Sprawling to erect, mostly perennial and succulent herbs, with nodose or jointed stems, often brittle and with fibrous roots. Leaves alternate, rarely falsely whorled, often sheathing at base and entire. Inflorescence mostly condensed cymes, often subtended by involucral bracts or cymbiform spathes, lateral or axillary, rarely solitary or apparently fascicled. Flowers usually hermaphrodite, sometimes polygamous or cleistogamous, 3-merous, regular to irregular, mostly white, blue or pinkish. Perianth 2-seriate; outer 3 sepaloid, free, green to whitish, sometimes membranous, often persistent; inner 3 petaloid, one often larger than the other two, free, united below, ephemeral, decaying or deciduous, mostly ovate. Stamens 6, in 2 whorls, sometimes 2-4 reduced to staminodes, free, epipetalous or adnate to petal bases; filaments often bearded; anthers dithecous, often dissimilar, with broad or narrow connectives, dehiscing longitudinally, rarely by basal pores. Pistil 3-carpellary, syncarpous, 2-3-locular, with 1-several, orthotropous ovules in axile placentas; style simple, terminal with capitate or 3-fid stigmas. Fruit a capsule, sometimes enclosed by fleshy sepals, dehiscent to indehiscent; seeds usually angular, arillate, often muricate, ridged or reticulate with a punctiform or linear scar, usually with copious mealy endosperm and minute embryo beneath an embryotega (disc-like structure).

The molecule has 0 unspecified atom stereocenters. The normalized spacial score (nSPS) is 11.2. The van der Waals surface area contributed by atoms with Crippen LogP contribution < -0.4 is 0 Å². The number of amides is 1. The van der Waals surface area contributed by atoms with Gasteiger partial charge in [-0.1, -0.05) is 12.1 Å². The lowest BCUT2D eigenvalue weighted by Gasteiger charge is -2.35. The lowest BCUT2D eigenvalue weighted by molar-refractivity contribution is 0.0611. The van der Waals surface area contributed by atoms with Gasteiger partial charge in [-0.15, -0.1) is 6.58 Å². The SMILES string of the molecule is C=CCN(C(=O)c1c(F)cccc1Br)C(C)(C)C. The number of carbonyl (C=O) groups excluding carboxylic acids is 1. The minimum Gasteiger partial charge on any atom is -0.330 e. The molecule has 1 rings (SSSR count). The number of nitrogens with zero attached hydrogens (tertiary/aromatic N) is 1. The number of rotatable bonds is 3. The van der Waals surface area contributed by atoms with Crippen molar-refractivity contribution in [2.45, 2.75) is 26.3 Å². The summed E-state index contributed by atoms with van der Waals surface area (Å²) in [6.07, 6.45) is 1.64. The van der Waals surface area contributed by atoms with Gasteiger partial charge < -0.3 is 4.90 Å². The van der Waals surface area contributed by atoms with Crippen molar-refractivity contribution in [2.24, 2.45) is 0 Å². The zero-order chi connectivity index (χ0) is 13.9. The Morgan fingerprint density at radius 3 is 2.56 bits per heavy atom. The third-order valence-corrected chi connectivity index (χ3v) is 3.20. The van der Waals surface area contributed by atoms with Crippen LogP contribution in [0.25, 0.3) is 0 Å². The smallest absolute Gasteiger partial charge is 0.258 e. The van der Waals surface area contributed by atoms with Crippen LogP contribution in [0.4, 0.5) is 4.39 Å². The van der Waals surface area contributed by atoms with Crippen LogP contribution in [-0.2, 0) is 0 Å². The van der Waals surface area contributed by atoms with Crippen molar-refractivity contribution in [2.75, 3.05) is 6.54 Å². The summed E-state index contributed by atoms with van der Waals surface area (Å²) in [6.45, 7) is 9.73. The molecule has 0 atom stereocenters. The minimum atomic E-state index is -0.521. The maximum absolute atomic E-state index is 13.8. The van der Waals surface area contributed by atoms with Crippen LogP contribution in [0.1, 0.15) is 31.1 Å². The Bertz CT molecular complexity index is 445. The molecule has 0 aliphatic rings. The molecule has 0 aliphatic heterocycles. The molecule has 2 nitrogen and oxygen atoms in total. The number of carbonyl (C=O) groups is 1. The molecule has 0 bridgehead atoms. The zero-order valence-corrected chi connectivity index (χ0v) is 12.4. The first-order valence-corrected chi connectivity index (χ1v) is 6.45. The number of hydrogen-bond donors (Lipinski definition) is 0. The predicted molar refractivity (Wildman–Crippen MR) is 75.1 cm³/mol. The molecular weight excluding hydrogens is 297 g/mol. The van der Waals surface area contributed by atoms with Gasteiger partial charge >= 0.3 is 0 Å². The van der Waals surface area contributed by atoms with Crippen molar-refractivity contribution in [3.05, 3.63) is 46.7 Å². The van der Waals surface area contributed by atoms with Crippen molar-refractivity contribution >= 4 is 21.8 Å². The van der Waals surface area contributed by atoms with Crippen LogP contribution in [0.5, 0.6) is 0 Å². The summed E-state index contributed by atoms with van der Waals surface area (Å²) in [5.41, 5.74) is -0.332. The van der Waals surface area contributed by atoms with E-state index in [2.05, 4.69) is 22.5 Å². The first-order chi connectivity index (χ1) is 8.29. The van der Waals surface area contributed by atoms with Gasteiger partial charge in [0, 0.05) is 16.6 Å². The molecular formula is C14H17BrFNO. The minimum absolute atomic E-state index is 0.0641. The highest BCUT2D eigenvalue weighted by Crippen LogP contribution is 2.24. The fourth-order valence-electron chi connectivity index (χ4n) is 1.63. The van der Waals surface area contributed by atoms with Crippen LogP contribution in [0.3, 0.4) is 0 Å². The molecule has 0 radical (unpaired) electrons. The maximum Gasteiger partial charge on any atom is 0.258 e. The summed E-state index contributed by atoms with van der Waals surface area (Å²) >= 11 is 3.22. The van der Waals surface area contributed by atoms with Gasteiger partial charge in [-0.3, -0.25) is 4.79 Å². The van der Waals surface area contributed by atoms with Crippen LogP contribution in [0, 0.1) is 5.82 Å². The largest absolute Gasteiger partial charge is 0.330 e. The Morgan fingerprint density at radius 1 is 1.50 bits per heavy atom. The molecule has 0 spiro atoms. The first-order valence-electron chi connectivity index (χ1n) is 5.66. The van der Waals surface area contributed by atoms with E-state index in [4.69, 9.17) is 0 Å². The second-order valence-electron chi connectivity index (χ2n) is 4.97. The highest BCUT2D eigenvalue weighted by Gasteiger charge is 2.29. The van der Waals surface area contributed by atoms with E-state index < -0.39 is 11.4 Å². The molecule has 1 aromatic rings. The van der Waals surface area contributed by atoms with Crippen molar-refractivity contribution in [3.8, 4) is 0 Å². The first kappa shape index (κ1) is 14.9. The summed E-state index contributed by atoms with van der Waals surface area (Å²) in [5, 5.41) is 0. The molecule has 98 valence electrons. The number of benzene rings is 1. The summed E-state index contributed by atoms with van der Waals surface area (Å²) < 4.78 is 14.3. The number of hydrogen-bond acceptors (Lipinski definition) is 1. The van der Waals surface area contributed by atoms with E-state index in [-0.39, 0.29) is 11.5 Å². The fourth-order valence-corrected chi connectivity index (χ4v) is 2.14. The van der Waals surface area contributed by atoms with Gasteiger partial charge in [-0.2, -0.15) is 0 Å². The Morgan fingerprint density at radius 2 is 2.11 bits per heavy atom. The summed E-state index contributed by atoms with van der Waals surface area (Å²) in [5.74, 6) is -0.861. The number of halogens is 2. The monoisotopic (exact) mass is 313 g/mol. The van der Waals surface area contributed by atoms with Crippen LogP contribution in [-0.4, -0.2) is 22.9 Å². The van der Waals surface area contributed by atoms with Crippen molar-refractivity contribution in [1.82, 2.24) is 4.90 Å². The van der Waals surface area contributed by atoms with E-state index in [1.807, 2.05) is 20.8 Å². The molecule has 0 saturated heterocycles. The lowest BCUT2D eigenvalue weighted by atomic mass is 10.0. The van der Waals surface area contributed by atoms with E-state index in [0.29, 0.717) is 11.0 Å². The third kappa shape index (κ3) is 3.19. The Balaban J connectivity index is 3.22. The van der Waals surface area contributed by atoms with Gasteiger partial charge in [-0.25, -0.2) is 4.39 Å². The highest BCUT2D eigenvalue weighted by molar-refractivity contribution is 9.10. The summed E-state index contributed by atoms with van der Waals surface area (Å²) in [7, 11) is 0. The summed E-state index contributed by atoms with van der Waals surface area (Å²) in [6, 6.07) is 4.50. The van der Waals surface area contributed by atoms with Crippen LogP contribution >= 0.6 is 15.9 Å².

The family has c. 37 genera and nearly 600 species, chiefly distributed in tropical and subtropical regions; represented in Pakistan by 6 genera and 14 species.
Acknowledgements: We are grateful to the United States Department of Agriculture for financing this research under P.L. 480. Thanks are also due to Mr. B.L. Burtt and Mr. I.C. Hedge, of the Royal Bot. Gard. Edinburgh, for helpful suggestions.